Irina Slutskaya - VERY deserved silver medalist. [AND, had she been ranked #1 in the short programs last Tuesday, as many believed she deserved, would have been the winner tonight.] So powerful. Easy on the eye. If she had skated with her usual speed, she may have made the 3-3 combo that could have made the difference. However, she delivered all triple jumps that she attempted, even though one had a sloppy landing. Did not touch-down hands to the ice or fall, like Michelle.

Michelle Kwan - bronze now, after a tentative & sloppy skate, by her standards. Actually, she was lucky to have been marked in 1st place in the SPs, thus allowing her to hang on to bronze in the finals. That silver in Nagao 98 wasn't so bad after all, was it? And what about NBC constantly honing in on "the closed double-doors"..."Michelle is somewhere behind those closed doors." Yeezzz...

Sasha Cohen - 4th overall. Still THE most gorgeous, artistic skater of the night, IMO. I would have placed her in 3rd overall, with Suguri 4th & Michele 5th.

Fumie Suguri of Japan - 5th - like Cohen, gracious & balletic. Pure delight to watch.

Maria Butyrskaya - 6th - hard to believe that this was a WorldChamp three years ago. So tense & tight.

I wonder how many of these ladies will stick around on the 'amateur - eligible' circuit after the games? Next year's World Championships are right here in Washington, DC. Will we be seeing Hughes then? Will Sasha continue (she was quoted as saying that she wouldn't stick around for Turin 2006 Olympics). Will Irina press-on...she'll be 27 in 2006, still younger than Butyrskaya this year. Heck, will Michelle stay to chase the elusive Olympic Gold on mo' time?

[ February 22, 2002: Message edited by: Jeannie ]



#36 Melissa

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Posted 22 February 2002 - 09:01 AM

I'm so happy for Sarah Hughes. Being in 4th place with nothing to lose, she went out there, didn't let the Olympic jitters get the better of her and skated the performance of her life. In the past I've found fault with her gangly carriage on the ice, but last night it was like she blossomed into a complete artist/technician with beautiful flow and great jumps, including those 2 triple-triple combinations. And how about the audience eruptive response to her? What a thrill.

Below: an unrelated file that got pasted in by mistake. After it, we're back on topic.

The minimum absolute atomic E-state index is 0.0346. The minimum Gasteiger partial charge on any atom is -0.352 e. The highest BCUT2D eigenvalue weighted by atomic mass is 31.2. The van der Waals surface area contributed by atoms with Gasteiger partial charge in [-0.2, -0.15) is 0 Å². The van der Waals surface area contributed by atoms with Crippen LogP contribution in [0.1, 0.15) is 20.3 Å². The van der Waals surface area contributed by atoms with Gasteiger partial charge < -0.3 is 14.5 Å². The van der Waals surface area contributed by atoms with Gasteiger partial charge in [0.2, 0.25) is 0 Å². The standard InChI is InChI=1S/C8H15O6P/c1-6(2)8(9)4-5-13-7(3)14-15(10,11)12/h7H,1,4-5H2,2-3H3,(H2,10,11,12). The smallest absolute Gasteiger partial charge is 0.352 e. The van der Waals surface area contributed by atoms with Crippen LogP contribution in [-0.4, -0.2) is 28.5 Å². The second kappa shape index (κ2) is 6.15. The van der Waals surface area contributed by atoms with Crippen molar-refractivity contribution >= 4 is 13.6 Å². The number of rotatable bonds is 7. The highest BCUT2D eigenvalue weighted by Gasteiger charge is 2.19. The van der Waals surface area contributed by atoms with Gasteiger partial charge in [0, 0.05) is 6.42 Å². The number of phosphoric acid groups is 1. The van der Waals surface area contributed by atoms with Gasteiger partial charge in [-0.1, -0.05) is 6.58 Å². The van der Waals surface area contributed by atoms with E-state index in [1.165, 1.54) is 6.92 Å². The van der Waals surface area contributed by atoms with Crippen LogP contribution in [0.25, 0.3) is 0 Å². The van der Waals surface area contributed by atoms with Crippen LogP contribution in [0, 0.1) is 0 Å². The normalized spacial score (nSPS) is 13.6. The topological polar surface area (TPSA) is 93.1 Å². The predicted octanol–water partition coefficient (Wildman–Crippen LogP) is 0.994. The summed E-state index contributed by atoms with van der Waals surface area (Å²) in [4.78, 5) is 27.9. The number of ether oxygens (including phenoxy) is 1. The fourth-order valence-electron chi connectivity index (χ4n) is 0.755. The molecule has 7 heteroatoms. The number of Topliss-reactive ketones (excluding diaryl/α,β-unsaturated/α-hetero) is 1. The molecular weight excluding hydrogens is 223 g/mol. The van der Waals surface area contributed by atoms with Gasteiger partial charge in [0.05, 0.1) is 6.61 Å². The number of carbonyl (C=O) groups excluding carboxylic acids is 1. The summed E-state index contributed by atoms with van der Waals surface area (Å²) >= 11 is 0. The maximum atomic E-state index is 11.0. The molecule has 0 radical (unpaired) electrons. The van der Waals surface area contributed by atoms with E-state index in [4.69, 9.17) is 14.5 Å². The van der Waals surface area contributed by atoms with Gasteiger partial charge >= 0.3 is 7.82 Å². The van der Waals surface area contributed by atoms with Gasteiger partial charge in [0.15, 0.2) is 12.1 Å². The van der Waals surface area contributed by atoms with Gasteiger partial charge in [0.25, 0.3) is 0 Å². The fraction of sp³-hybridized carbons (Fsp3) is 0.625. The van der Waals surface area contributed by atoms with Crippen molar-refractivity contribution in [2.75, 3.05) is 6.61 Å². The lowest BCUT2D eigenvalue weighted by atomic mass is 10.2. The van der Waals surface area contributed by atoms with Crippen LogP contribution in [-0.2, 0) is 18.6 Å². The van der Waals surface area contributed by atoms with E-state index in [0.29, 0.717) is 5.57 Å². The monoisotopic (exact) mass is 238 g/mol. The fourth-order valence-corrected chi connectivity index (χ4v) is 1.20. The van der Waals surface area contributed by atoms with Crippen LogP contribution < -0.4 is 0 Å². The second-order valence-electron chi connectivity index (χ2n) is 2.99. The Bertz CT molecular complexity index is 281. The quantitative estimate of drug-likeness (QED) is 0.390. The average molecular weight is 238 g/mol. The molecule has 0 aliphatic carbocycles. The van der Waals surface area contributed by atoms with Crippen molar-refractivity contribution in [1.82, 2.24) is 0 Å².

I felt so awful for Michelle. During her tentative short program, memories of Nagano flashed before me. But it was shocking to see her fall -- something she rarely does. She's had to deal with incredible pressure for 4 years to finally win gold, and I wasn't surprised she cracked -- Michelle's only human.

After Sasha's superb short program, I thoought she'd come out last night with guns blazing, true to her feisty nature. But you could see on her face during the warm-up how nervous she was. She skated beautifully except for her fall and her musicality is such a joy to watch. We're going to see a lot more of Sasha in the future and she's only going to improve as she gets more competitions under her belt.

#37 sylvia

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Posted 22 February 2002 - 11:07 AM

http://sportsillustr...ing_protest_ap/

Russian officials have filed a formal protest of the women's figure skating finale, saying the Russian silver medalist should get her own gold medal because of biased judging.


The only thing I can think of behind their reasoning is the grounds they have from the judging in the SP - if Irina had come first and skated the way she did the the LP then she could have won overall. But really it's a moot point - who knows how she would have skated as the leader going into the LP. No one need this, least of all Irina and Sarah. It could come to nothing like the Lithuanian and South Korean protests.]

[ February 22, 2002: Message edited by: sylvia ]



#38 drval01